DR: Or with any form of outbreak taking place. Just a brief question since the media has been full of this. There are many commentators in the media who used the term epidemic to describe what is happening. Do you think the term is appropriate?
SR: Well, an epidemic is a very very large outbreak. One can debate actually what the numerical cut off is, very very large outbreak located, localised in time and space. Since I said, we don't know what the earlier situation was is very hard to characterise this as an epidemic. If you were not testing at the same level for it earlier, the fact that we are detecting more cases now than we were earlier, doesn't necessarily mean anything at all. So it is a little uncertain about whether we should be calling it epidemic or not.
DR: At least, in common perception it would look as if the world over we are facing increased incidences of such outbreaks. It was a SARS virus earlier, H1NI1, now Avian flu and then the more virulent HIV AIDS and recently the ebola outbreak. It looks as if we are encountering large outbreaks may be even call them pandemics. Is this the reality or is this the result of the greater knowledge that we have today, what does it tell us about the outbreaks of such diseases and the responses of the public health system the world over.
SR: So clearly, we are in the public domain encountering these events more and more no question. But is this really the consequence of many more infectious viruses out there, I don't think. An epidemial sort of demographic perspective on this would be have life expectancy decline measurably over the period, the answer seems to be no. Yet, is there something real under this perception and I would argue that the three realities under this perception. One is, as a species there are many more of us today than there were ten years. There were twenty years ago and there were thirty years ago. And the more crowded the species is, the easier it is for transmissible infection to spread. Beyond a point, this is almost a truce.
DR: There is also greater communication, people traveling…
SR: and added to that is the increasing human glottalization. Added to this is the fact, that despite everything our levels of inequality between different communities, between different groups has apparently over the last three decades certainly, rather than declining there seems to have been an increase. Therefore, if inequality has been increased consequence of increase in inequality is likely to be an extremely desperate and increasingly unequal access for the inputs required for the health. Good nutrition, good health-care and all the associated issue and therefore, we may actually be creating the consequence, some categories of people who are particularly susceptible. And it is not surprising that the Ebola epidemic has taken the toll that it has taken in West Africa that Swine flu behaves very differently in the Global North compared to the Global South.
DR: Another question which certainly people of Delhi are asking other parts of the country as well, there is apparently a vaccine available for H1NI. Yet, health-care practitioners do not seem to be advocating it's use in the general population. Could you tell our viewers something about this.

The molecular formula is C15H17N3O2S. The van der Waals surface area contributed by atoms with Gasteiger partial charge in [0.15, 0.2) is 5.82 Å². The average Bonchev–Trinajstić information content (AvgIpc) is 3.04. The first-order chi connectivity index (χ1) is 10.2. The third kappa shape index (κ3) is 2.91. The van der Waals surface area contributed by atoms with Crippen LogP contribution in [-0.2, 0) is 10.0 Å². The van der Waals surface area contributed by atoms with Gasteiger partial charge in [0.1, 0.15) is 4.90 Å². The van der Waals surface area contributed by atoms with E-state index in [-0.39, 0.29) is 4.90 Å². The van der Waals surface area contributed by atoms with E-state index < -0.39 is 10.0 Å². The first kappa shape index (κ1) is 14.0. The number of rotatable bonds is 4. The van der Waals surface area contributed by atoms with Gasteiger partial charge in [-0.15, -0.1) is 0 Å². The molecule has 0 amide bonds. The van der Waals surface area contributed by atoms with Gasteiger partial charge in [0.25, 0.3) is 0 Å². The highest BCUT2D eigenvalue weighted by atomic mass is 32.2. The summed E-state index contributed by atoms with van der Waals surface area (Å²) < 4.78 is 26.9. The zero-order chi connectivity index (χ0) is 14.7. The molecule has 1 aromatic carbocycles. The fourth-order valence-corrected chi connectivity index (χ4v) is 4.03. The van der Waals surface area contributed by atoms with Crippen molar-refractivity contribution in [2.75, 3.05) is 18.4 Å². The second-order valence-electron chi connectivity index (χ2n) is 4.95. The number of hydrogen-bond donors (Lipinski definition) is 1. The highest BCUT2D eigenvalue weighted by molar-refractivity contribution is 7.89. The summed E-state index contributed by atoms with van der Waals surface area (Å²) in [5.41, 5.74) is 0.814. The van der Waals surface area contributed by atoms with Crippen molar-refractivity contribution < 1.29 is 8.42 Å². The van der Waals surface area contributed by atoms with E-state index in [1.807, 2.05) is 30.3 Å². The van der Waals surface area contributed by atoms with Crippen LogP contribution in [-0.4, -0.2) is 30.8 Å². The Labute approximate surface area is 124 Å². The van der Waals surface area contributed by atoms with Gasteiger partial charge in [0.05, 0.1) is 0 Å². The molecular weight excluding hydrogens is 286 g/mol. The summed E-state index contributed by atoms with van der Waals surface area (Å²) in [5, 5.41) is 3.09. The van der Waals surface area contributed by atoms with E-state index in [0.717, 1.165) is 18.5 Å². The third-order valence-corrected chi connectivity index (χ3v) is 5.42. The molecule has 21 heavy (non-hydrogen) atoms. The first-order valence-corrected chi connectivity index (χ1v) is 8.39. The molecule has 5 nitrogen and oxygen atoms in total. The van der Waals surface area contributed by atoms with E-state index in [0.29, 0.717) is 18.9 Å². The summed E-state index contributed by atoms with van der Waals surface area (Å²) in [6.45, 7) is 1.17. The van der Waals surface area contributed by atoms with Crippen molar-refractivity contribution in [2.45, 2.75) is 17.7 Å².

SR: You see, flu vaccines are something of an oddity because flu vaccines provide protection against flu virus strains that are currently circulating. Even in West every year, new cocktails of vaccines are made. So every year, you have to take a vaccine shot. It's not clear to me that we know what flu virus train cocktails are circulating amongst us today for us to say, take this cocktail. Under those circumstances, the reason we seem worrying about taking a flu vaccine appears to be this H1N1 Flu. But this H1N1 flu in fact that turn out to be a small minority of overall flu. We don't know. If it turns out to be that then we have even less reason to worry about it as a vaccine target. In other word, what we began this conversation with is where we come back. The lack of information we have that is connected with the lack of public health delivery and disease surveillance means that there is not really good rational basis on which one can make recommendations about taking vaccines for a disease like flu that are very intimately dependent on what the current situation is.
DR: My last question is, are there any particular measures that you think the government at the centre and the states should take in response to the outbreak of H1N1?
SR: It's very tempting to refer to the H1N1 Swine flu as a crisis. I suggest once again that we don't have information needed to call it a crisis. And yet for governments it's equal tempting to treat it as a crisis and to mobilise itself, mobilise government “war footing” to deal with short term crisis after which everything can go back to what it was earlier. I would argue that it would be an inappropriate response. Certainly, government needs to deal with those who are severely ill. But it is not clear to me the numbers of those are such today as to constitute a crisis. Instead, what government needs to do is to see these outbreaks as those swallows that together makes a summer. They are telling us something about our state of preparedness not to deal with crisis real or imagined, they are telling us something about our lack of preparedness in dealing with the everyday health situations of all our people. If we those take those lessons to heart, and if we don't respond to those by a systematic increase in investment, increase in efficiency increase in capacity and manpower building, then we are not learning the lesson. That's Swine flu is teaching us.
DR: Thank you Satyajit.
SR: Thank you.